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Seattle takes step toward new arena, but has sights set on NBA

Seattle SuperSonics supporters Joseph Chong, left, David Brown, center, and Kris Brannon share a laugh as they wait for a news conference to begin Wednesday, May 16, 2012, in Seattle.

Elaine Thompson/AP/Elaine Thompson/AP

Hockey fans in Quebec City have received some good news from officials in Seattle, who appear to be softening their interest in an NHL team in preference for an NBA franchise.

Seattle Mayor Mike McGinn announced Wednesday that the city and King County had signed a memorandum of understanding with hedge fund manager Chris Hansen to build an 18,500-seat arena. The governments plan to contribute $200-million (U.S.) in total to the project and Hansen will invest $300-million. Hansen, who is from Seattle but lives in San Francisco, will also cover the costs of acquiring NBA and NHL teams. The city will own the building and the government money will be repaid through a tax on arena revenue. Both levels of government still have to approve the deal.

When the project was announced last February, McGinn indicated that government funding depended on Hansen securing franchises in both leagues. But on Wednesday, the Mayor said Hansen only had to get an NBA team for the project to begin and government cash to start flowing, up to $120-million. "It would be a real shot in the arm [to the city]to bring back the Sonics," McGinn told a press conference.

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The memorandum of understanding also makes it clear Seattle is more interested in the NBA. The agreement contains far more details relating to the NBA than the NHL, including a requirement that the basketball team reclaim the name Seattle SuperSonics as well as all records and memorabilia associated with the former team. The Sonics relocated to Oklahoma City in 2008 after 41 years in Seattle.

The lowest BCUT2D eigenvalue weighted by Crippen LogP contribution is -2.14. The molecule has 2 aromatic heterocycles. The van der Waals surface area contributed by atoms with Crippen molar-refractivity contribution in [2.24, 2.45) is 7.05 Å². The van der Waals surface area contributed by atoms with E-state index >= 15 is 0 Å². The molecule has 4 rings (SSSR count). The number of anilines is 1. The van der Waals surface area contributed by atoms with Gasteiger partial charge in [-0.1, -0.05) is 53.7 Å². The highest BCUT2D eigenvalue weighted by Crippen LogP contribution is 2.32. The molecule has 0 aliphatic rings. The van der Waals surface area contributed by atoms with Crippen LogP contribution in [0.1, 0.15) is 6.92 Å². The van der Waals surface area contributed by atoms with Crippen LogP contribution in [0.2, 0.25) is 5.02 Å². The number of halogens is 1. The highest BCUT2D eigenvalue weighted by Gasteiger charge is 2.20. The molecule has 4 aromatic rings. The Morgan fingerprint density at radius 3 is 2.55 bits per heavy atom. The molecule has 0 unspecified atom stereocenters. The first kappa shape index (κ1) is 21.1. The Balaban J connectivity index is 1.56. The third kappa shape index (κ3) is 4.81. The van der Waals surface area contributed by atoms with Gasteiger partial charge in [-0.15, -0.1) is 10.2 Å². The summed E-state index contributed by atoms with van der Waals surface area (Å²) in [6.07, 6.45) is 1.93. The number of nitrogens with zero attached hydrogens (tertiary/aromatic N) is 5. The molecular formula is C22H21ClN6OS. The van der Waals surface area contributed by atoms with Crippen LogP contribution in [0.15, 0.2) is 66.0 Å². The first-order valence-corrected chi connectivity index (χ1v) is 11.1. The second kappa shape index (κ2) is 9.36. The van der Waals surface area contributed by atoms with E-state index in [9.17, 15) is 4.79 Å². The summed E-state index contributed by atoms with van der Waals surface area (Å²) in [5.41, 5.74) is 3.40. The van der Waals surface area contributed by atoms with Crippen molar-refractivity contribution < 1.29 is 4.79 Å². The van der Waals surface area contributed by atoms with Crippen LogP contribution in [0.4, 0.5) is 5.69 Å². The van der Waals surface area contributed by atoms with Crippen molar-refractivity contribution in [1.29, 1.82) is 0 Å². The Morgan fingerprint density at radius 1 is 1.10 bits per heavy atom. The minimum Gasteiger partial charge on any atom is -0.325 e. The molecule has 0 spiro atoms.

Hansen is a big basketball fan and he has indicated that he would lead the charge on acquiring an NBA team and find a partner to go after the NHL. "Having a binding agreement will help to bid on a team," he said Wednesday. He has also pledged to fix up the city's Key Arena to make it NBA-ready should he get a club before the new arena is built. And he shouldn't have trouble finding the money. Hansen's fund, Valiant Capital, was an early investor in Facebook. The social media site is going public Friday on Nasdaq and Valiant's stake will be worth more than $1-billion.

Seattle may also be keen to show an interest in basketball because the NBA's Sacramento Kings could be looking for a new home soon. The team's owners, the Maloof family, have been squabbling with local officials over funding for a new arena and talks appear to have broken down.

All of that should help Quebec City, which is in the early stages of building a $400-million (Canadian) arena in an attempt to lure an NHL franchise. Quebec City hopes to have the building finished in time for the 2015-16 hockey season. Pierre Karl Péladeau, chief executive officer of media giant Quebecor, has also made it clear he is interested in acquiring an NHL club and Quebecor has reached a deal to manage the new arena.

Seattle's apparent preference for the NBA "is good news," said Mario Bédard, a Quebec City businessman who is leading a drive to sell seat licences for an eventual arena and NHL team. But Bédard cautioned that Seattle will still be eager to attract an NHL team once the new arena opens. "For any owner the objective is to have the most activities in the building," he said.

The NHL declined comment on the Seattle arena plans.

Seattle's push for an NBA team won't be good news for any hopes Vancouver has of winning back a basketball team. There had been speculation that if the Kings left Sacramento, the club could head to Vancouver. The city was home to the Grizzlies from 1995 through 2001, before that team moved to Memphis. But Vancouver Canucks and Rogers Arena owner Francesco Aquilini told the Vancouver Province recently that he is not pursuing an NBA club. "I can tell you we don't have any plans to bring an NBA team to Vancouver," he told the newspaper.

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About the Author
European Correspondent

Paul Waldie has been an award-winning journalist with The Globe and Mail for more than 10 years. He has won three National Newspaper Awards for business coverage and been nominated for a Michener Award for meritorious public service journalism. He has also won a Sports Media Canada award for sports writing and authored a best-selling biography of the McCain family. More

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